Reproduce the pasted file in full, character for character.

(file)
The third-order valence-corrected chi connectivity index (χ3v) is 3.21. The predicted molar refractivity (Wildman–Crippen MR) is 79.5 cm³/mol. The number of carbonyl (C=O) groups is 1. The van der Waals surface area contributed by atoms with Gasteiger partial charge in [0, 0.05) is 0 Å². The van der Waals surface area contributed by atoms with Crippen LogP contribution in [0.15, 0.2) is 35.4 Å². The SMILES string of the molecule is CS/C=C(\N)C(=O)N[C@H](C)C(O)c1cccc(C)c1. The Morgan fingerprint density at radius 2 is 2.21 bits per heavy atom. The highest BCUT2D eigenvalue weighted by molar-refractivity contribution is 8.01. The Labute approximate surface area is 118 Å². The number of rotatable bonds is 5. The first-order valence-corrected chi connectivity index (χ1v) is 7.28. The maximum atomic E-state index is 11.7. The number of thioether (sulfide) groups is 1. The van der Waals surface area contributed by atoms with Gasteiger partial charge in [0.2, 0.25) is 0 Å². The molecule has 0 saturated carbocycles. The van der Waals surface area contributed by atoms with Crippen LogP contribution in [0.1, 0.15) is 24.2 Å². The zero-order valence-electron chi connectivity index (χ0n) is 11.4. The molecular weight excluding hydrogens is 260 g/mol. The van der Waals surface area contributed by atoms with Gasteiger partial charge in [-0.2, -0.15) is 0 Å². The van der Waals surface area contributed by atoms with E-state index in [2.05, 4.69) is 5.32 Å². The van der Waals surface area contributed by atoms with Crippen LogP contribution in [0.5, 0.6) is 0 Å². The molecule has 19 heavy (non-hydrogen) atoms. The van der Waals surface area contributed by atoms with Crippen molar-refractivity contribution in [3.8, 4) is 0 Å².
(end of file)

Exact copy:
The third-order valence-corrected chi connectivity index (χ3v) is 3.21. The predicted molar refractivity (Wildman–Crippen MR) is 79.5 cm³/mol. The number of carbonyl (C=O) groups is 1. The van der Waals surface area contributed by atoms with Gasteiger partial charge in [0, 0.05) is 0 Å². The van der Waals surface area contributed by atoms with Crippen LogP contribution in [0.15, 0.2) is 35.4 Å². The SMILES string of the molecule is CS/C=C(\N)C(=O)N[C@H](C)C(O)c1cccc(C)c1. The Morgan fingerprint density at radius 2 is 2.21 bits per heavy atom. The highest BCUT2D eigenvalue weighted by molar-refractivity contribution is 8.01. The Labute approximate surface area is 118 Å². The number of rotatable bonds is 5. The first-order valence-corrected chi connectivity index (χ1v) is 7.28. The maximum atomic E-state index is 11.7. The number of thioether (sulfide) groups is 1. The van der Waals surface area contributed by atoms with Gasteiger partial charge in [0.2, 0.25) is 0 Å². The molecule has 0 saturated carbocycles. The van der Waals surface area contributed by atoms with Crippen LogP contribution in [0.1, 0.15) is 24.2 Å². The zero-order valence-electron chi connectivity index (χ0n) is 11.4. The molecular weight excluding hydrogens is 260 g/mol. The van der Waals surface area contributed by atoms with Gasteiger partial charge in [-0.2, -0.15) is 0 Å². The van der Waals surface area contributed by atoms with E-state index in [2.05, 4.69) is 5.32 Å². The van der Waals surface area contributed by atoms with Crippen LogP contribution in [0.5, 0.6) is 0 Å². The molecule has 19 heavy (non-hydrogen) atoms. The van der Waals surface area contributed by atoms with Crippen molar-refractivity contribution in [3.8, 4) is 0 Å².